Cute, I thought. I avoided the pitfalls that caused previous hats to be rejected by my youthful and fashion minded daughters. First, the hat shall not cover the ears. Who would want warm ears in Wisconsin winter?? Second, no dorky ribbing at the bottom of the hat. Instead, I used Elizabeth Zimmerman's I-cord cast off to give a finished edge. the pattern was from Lion Brand yarns from which I removed the dorky ribbing.
OK, I had yarn left over. How about some fingerless gloves to match?? I thought I would have enough yarn for fingerless gloves. The Fetching gloves from Knitty looked pretty good. Of course, Peace Fleece was heavier than the yarn called for, and I used size 8 needles for the hat, so I reduced the number of glove stitches to 30. And, I ALWAYS make thumb gussets--I hate it when mittens and gloves stretch uncomfortably then I move my thumb. So, I added thumb gussets. Good enough.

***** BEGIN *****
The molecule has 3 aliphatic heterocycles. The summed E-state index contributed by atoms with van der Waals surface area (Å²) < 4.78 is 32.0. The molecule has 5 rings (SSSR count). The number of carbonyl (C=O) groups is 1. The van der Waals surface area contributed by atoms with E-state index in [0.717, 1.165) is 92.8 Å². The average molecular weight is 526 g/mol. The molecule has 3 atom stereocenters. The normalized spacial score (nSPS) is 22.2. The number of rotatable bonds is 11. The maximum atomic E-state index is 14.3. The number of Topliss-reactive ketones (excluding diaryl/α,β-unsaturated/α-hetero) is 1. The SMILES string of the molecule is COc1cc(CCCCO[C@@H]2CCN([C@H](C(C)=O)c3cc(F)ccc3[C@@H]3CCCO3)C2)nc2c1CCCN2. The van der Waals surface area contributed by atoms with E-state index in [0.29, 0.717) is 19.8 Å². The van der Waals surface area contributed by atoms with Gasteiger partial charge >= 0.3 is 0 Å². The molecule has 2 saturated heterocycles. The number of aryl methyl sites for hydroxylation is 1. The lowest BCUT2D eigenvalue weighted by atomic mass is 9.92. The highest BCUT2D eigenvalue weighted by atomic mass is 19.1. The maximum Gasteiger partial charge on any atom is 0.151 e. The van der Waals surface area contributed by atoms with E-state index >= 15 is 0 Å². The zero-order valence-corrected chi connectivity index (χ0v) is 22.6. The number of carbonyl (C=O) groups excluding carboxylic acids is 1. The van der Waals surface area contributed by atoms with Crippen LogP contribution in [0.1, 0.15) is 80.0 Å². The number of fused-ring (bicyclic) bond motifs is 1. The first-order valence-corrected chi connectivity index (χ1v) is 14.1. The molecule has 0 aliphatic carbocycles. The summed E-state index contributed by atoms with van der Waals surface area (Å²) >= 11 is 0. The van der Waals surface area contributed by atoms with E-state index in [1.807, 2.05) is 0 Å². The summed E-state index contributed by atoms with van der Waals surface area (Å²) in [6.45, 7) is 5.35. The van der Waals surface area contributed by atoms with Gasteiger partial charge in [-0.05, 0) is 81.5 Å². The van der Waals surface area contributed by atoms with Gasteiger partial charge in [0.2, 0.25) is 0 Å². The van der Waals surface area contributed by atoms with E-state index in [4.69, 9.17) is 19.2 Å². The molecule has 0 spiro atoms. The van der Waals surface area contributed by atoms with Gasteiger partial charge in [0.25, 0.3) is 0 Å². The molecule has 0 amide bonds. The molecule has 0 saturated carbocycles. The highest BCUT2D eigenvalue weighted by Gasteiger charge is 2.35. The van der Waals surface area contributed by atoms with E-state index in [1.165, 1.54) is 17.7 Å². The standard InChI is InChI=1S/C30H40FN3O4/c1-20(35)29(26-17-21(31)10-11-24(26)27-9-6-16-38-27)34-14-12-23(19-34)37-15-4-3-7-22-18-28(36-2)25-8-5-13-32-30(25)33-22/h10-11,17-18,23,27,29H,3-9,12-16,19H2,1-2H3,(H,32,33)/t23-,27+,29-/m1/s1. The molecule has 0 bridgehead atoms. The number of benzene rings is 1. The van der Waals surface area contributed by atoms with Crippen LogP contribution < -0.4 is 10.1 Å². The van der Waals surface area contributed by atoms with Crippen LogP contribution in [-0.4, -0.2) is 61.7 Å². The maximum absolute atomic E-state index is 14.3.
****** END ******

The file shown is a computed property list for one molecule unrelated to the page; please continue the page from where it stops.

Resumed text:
So far, so good. Now we enter the knitting zone called "WHAT WAS I POSSIBLY THINKING???"
I finished the hand part of the gloves and was about to start the short thumb when I decided that I had enough yarn for a full thumb! So, I made two full thumbs on fingerless gloves.!! I saved you the horrible vision of these deformed Fingerless-but-not-thumbless-gloves by not taking a photo. Rather than simply rip out the thumbs, I realized that I had enough yarn to make mittens!!! Let's look carefully at the lovely Fetching fingerless gloves and think about what problem we could avoid when turning them into mittens, shall we?